09 July 2016
by Lucy Battersby

Telstra cuts hundreds of jobs nationwide

Telstra will axe 140 jobs in Melbourne and close a Perth call centre.

Telstra has sacked hundreds of customer service and management staff from its call centres around the country and will offshore more work to the Philippines.

The telecommunications giant has not publicly announced the redundancies this week, but the Community and Public Sector Union revealed the job losses on Friday after receiving alerts from affected members. The union said 450 workers had received notices that they would lose their jobs in recent days.

A Telstra spokesman confirmed the cuts on Friday afternoon, but said 326 staff would be affected.

The Telstra job losses are nationwide, with at least 140 jobs slashed in Melbourne and the closure of an entire call centre in Perth, according to the union. Calls going to Perth centre would now be handled through call centres in Bathurst, NSW and Cebu, in the Philippines.

In Melbourne, Telstra is closing down several niche call centres, such as the centre that handles bereavement calls about deceased customers, and will lay off the relevant team leaders.

"We have talked to our people about a proposal to make changes to our contact centre and Telstra business teams that will see a total of 326 roles impacted nationally. It impacts roles across our sales, service and national office teams," the Telstra spokesman said.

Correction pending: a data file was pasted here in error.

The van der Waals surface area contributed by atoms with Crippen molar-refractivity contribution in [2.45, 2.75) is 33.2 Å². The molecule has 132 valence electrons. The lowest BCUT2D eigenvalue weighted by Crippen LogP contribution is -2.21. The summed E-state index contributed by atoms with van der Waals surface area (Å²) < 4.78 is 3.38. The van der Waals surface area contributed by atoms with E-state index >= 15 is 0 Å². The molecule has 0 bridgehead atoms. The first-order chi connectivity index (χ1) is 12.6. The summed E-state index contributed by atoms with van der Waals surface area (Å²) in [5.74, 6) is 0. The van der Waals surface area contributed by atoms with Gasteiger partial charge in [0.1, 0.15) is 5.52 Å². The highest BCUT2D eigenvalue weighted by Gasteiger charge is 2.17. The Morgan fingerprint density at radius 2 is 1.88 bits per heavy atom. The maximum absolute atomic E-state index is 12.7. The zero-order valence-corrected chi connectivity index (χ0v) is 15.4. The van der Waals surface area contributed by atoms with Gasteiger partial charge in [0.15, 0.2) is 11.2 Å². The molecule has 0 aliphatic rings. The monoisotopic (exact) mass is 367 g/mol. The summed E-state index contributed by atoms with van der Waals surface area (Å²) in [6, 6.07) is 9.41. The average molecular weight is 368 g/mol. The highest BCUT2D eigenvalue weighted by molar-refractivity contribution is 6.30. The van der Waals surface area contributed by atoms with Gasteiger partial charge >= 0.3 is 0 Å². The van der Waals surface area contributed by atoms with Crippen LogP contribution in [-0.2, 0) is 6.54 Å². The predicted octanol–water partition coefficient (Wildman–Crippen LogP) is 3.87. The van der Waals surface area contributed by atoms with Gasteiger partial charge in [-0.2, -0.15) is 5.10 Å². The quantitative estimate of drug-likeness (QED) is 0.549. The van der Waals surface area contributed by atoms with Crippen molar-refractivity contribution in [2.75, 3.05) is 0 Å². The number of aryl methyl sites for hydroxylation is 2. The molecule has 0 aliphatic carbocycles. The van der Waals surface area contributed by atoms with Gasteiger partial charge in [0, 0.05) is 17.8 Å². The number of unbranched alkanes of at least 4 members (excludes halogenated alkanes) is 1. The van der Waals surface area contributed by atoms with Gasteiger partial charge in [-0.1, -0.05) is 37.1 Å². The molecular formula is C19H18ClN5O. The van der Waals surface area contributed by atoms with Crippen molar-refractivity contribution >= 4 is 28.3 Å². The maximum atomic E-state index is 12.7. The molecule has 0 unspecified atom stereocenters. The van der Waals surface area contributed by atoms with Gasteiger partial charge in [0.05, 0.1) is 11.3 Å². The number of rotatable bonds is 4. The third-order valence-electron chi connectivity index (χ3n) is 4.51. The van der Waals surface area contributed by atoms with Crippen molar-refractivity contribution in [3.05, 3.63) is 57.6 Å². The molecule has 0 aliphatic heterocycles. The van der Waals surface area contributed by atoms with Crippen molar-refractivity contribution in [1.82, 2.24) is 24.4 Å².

"We take our responsibility to support employees through this period very seriously and we absolutely understand the impact announcements like this can have on our staff."

Unions claim job cuts and offshoring are reducing Telstra's ability to manage its data, mobile and telephone networks.

"CPSU members working at Telstra predict that network outages and other problems will only become more common because of the highly skilled people who have been sacked, many of who have decades of experience in keeping Telstra's services running," union official Teresa Davison said.

"You may not miss those highly skilled people every day but you certainly notice when the network goes down and you're relying on someone far less experienced in another country to fix it."

Telstra has seen a series of network outages this year including a national mobile outage in February and a data network outage that affected several major enterprise customers on the last day of the financial year.

The Communications, Electrical and Plumbing Union, which covers Telstra technicians, said budget and staff cutbacks were causing network problems.

You may not miss those highly skilled people every day but you certainly notice when the network goes down.

"The main problem is a loss of expertise in house, and the reliance on contractors and vendors to provide the fix to a problem that is wider than just the vendors products," branch secretary said.